Copyright © 2007-2018 Russ Dewey
When we look directly at an object, the image falls mostly on the fovea, a tiny portion of the retina. The brain must compute the three-dimensional structure of reality from information sent from retina to brain along the optic nerves.
In 1867 Hermann von Helmholtz described the processes of perception as unconscious inference. The brain uses cues from the environment to infer what is true of the external world. It does so unconsciously, automatically. We experience the results: 3-D perception.
Depth cues are objectively real sources of information. They are used in computer systems that model 3-D environments, such as the guidance systems of self-driving cars. Such systems must quickly construct a 3-D model of the local environment, a task similar to that of the human perceptual systems.
What is interposition as a depth cue?
Interposition is one depth cue. We (or computers) logically assume that an object cutting in front of another object is closer to us. In the figure below, the triangle looks closer than the circle, while the circle looks closer than the rectangle.
Interposition as a depth cue
Linear perspective–the tendency of parallel lines to converge in the distance–is a depth cue employed by artists since the Middle Ages. Art students are taught to draw lines to a point on the horizon, as a guide for drawing in perspective.
Most of the depth cues we will discuss are familiar to art students. They are all used by painters to suggest depth in paintings.
What is the depth cue of linear perspective?
Linear perspective as a depth cue
The road leads to a point on the horizon, creating an impression of depth that influences our interpretation of other parts of the picture. A human figure, which looks normal at a distance, appears tiny when copied to the near side of the road.
This effect illustrates the process Helmholtz called unconscious inference. We infer (logically deduce) the physical size of the figures, depending on what we "know" about their distance from us.
How does the road picture illustrate Helmholtz's concept of "unconscious inference" twice?
In this case, that knowledge is itself an inference from lines converging in the distance. The inference is reasonable, but strictly speaking it is wrong.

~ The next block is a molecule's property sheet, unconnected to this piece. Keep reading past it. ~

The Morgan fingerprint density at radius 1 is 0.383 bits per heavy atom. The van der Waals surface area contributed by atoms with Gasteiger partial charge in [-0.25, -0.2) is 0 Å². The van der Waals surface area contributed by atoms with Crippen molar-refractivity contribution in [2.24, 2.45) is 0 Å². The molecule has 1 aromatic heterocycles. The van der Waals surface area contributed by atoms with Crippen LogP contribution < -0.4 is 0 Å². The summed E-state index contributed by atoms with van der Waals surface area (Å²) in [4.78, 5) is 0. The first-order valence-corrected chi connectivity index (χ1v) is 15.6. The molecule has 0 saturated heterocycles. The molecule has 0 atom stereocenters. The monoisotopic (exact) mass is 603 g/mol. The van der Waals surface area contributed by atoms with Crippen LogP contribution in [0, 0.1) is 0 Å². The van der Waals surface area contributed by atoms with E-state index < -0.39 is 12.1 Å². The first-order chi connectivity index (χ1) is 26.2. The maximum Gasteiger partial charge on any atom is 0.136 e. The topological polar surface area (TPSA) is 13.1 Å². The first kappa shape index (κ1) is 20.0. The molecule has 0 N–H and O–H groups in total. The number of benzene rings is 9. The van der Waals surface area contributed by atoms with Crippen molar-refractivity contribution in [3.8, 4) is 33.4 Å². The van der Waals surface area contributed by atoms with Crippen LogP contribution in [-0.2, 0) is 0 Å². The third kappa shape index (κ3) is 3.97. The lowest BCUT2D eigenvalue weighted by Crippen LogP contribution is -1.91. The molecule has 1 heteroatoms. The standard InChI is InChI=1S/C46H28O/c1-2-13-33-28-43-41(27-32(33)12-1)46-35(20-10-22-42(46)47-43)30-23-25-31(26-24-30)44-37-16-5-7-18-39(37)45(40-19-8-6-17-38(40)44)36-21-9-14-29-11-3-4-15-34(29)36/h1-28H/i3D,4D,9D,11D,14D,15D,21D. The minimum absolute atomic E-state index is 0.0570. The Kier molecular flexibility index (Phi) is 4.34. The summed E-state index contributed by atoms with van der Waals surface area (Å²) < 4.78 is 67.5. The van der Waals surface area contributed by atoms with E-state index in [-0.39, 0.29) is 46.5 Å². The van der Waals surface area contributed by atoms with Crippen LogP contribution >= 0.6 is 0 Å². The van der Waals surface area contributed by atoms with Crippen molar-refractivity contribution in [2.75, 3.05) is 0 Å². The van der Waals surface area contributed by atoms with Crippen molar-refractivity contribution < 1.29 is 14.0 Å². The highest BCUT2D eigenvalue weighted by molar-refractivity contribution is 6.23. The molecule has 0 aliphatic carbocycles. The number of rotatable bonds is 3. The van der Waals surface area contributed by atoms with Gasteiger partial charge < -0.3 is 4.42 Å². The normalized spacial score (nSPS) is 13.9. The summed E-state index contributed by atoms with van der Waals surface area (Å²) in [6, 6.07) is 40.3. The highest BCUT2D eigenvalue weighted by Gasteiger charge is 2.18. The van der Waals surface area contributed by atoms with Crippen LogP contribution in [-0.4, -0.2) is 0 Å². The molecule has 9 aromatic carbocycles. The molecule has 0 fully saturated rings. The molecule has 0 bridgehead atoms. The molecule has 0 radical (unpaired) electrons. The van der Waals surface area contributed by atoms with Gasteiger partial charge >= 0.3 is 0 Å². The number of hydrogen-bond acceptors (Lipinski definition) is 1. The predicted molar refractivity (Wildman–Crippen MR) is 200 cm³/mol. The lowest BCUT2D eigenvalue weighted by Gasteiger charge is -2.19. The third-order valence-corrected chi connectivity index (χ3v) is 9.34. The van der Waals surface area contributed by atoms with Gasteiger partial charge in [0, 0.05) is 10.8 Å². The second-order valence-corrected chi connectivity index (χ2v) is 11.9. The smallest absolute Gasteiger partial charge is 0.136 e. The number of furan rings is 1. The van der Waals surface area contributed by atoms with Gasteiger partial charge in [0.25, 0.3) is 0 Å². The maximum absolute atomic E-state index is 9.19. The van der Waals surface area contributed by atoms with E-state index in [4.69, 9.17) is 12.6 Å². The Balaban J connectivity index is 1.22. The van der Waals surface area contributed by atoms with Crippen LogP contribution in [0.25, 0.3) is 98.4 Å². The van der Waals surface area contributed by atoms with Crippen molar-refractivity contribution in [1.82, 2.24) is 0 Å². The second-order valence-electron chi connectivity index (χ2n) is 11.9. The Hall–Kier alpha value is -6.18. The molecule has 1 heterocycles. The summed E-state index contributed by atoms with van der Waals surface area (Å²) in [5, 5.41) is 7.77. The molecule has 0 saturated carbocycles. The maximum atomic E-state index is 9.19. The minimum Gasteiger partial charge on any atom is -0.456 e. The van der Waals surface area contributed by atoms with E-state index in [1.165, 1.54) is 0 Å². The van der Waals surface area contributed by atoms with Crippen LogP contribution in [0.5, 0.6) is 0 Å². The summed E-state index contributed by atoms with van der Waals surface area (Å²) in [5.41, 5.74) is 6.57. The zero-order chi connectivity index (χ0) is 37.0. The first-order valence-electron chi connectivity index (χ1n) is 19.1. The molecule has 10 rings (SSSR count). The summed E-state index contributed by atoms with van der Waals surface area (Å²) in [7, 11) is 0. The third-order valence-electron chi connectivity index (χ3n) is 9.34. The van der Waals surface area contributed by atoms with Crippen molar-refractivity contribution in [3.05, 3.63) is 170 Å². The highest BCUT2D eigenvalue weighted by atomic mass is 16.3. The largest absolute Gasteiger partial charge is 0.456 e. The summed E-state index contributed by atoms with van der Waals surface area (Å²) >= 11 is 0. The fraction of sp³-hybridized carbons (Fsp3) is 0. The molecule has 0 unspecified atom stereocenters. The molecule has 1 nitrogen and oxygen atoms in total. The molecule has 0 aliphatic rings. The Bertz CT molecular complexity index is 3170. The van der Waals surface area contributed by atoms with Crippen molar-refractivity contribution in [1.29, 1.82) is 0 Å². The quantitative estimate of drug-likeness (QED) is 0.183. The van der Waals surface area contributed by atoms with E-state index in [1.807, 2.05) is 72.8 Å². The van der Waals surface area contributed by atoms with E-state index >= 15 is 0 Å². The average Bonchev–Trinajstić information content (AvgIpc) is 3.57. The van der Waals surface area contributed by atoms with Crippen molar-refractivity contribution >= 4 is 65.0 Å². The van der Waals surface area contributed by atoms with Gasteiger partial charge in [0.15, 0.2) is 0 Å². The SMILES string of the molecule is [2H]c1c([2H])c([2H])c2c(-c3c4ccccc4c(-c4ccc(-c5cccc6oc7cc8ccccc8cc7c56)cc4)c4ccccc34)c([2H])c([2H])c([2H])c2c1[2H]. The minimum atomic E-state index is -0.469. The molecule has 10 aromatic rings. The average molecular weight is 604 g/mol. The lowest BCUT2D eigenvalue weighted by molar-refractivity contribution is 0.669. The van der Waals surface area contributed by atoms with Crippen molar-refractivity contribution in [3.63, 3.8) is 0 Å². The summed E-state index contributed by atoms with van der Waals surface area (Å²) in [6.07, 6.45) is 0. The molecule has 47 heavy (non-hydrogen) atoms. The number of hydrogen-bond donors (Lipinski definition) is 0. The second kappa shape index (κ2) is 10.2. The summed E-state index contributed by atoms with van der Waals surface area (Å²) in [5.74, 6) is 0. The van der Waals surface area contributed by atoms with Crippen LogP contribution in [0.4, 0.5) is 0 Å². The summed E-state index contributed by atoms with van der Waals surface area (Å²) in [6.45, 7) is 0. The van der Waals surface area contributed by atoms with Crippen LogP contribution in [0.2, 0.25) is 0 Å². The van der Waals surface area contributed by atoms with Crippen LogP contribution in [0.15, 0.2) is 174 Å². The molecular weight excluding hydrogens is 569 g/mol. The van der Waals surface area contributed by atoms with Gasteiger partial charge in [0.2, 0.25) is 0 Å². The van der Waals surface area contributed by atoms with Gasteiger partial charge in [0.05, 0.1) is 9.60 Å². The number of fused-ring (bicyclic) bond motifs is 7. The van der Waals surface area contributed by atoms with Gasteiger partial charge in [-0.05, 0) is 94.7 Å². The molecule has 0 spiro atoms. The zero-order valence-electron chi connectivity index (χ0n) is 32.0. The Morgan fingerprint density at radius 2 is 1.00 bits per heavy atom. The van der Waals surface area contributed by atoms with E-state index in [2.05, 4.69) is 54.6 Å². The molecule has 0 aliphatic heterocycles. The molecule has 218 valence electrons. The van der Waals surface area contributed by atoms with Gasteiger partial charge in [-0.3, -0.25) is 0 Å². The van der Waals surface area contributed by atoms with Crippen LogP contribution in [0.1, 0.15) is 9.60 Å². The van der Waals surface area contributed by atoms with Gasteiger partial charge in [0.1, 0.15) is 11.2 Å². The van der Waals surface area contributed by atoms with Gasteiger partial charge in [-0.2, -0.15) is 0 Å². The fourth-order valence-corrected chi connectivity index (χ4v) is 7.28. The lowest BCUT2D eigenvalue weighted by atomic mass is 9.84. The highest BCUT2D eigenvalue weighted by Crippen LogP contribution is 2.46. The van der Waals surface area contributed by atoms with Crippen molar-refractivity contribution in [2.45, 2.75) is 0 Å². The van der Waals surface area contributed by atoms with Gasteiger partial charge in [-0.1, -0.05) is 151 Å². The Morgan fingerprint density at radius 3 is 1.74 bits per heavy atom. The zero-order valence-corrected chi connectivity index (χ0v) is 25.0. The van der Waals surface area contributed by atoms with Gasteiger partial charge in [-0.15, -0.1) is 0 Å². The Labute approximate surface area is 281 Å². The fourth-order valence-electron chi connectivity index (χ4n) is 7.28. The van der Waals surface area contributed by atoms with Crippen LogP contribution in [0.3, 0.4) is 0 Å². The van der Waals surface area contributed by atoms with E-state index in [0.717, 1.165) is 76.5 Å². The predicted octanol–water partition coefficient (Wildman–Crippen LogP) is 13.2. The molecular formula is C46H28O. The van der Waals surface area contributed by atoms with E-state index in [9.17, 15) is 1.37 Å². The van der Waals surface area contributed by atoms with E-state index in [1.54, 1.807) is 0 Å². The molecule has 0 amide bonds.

In reality, the picture is flat. It is not stretching into the distance, and the two figures are the same size. (If you want to get really picky, it is not even a picture, just pixels on a screen, giving enough information to form the gestalt of a road stretching into the distance.)
Another important depth cue is binocular disparity. This is the slight difference in visual images reaching the two eyes.
A closer object produces greater binocular disparity than a distant one, as you can verify by covering first one eye then the other. Nearby objects will appear to jump as you switch from one eye to the other, showing that different images are reaching each eye. Distant objects will not appear to change position as much.
Binocular disparity is responsible for the illusion of depth in stereoscopes, a favorite source of amusement in the 1800s. A stereoscope holds a card that contains two images, one visible to each eye.
Because the two images are photographed from slightly different angles, creating binocular disparity, the result is a 3-D image. In the 1800s, pictures of dramatic scenes such as the pyramids or Niagara Falls were popular.
Today the same principle is used in the Viewmaster toy familiar to many children. It is also the basis of 3-D movies, where special glasses are used to present the two eyes with slightly different images, giving an illusion of depth.
What is binocular disparity? How is it used in a stereoscope? In movies?
Barlow, Blakemore, and Pettigrew (1967) identified populations of disparity-detecting neurons that receive inputs from both eyes. They respond vigorously only if a stimulus hits the two eyes in slightly different locations. Different neurons respond to different levels of disparity, thereby providing the brain with depth information.
Relative motion of near and far objects is a cue to distance. Children discover this when looking out the window of a car.(Children may ask, "Why are the trees going by faster than the moon?")
Faraway objects appear to hold still while nearby trees, poles, and other objects zip by. This is called motion parallax.
What is motion parallax?
Motion parallax. When an observer moves, objects at different distances move at varying speeds and in different directions relative to the observer. This serves as a depth cue.
An additional depth cue is haze. Distant objects are more likely to be obscured by fog or haze, and their colors are somewhat purplish and washed out.